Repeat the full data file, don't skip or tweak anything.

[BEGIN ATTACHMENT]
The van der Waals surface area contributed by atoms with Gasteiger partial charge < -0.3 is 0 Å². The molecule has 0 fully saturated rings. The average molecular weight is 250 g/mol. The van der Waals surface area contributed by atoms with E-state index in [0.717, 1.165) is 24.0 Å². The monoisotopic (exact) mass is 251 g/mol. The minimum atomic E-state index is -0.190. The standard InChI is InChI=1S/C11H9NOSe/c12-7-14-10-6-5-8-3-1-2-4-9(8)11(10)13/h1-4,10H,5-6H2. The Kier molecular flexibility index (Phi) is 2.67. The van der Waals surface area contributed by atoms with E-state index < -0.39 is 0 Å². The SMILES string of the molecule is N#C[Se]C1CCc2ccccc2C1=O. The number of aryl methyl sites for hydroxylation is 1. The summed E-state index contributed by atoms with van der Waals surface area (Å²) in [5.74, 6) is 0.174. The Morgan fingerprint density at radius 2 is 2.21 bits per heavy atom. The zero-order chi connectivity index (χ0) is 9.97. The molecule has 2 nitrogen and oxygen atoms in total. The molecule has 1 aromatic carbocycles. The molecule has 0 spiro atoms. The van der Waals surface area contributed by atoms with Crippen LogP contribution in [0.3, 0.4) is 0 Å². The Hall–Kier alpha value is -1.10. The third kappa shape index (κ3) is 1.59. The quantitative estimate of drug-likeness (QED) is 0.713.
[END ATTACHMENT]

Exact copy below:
The van der Waals surface area contributed by atoms with Gasteiger partial charge < -0.3 is 0 Å². The molecule has 0 fully saturated rings. The average molecular weight is 250 g/mol. The van der Waals surface area contributed by atoms with E-state index in [0.717, 1.165) is 24.0 Å². The monoisotopic (exact) mass is 251 g/mol. The minimum atomic E-state index is -0.190. The standard InChI is InChI=1S/C11H9NOSe/c12-7-14-10-6-5-8-3-1-2-4-9(8)11(10)13/h1-4,10H,5-6H2. The Kier molecular flexibility index (Phi) is 2.67. The van der Waals surface area contributed by atoms with E-state index < -0.39 is 0 Å². The SMILES string of the molecule is N#C[Se]C1CCc2ccccc2C1=O. The number of aryl methyl sites for hydroxylation is 1. The summed E-state index contributed by atoms with van der Waals surface area (Å²) in [5.74, 6) is 0.174. The Morgan fingerprint density at radius 2 is 2.21 bits per heavy atom. The zero-order chi connectivity index (χ0) is 9.97. The molecule has 2 nitrogen and oxygen atoms in total. The molecule has 1 aromatic carbocycles. The molecule has 0 spiro atoms. The van der Waals surface area contributed by atoms with Crippen LogP contribution in [0.3, 0.4) is 0 Å². The Hall–Kier alpha value is -1.10. The third kappa shape index (κ3) is 1.59. The quantitative estimate of drug-likeness (QED) is 0.713.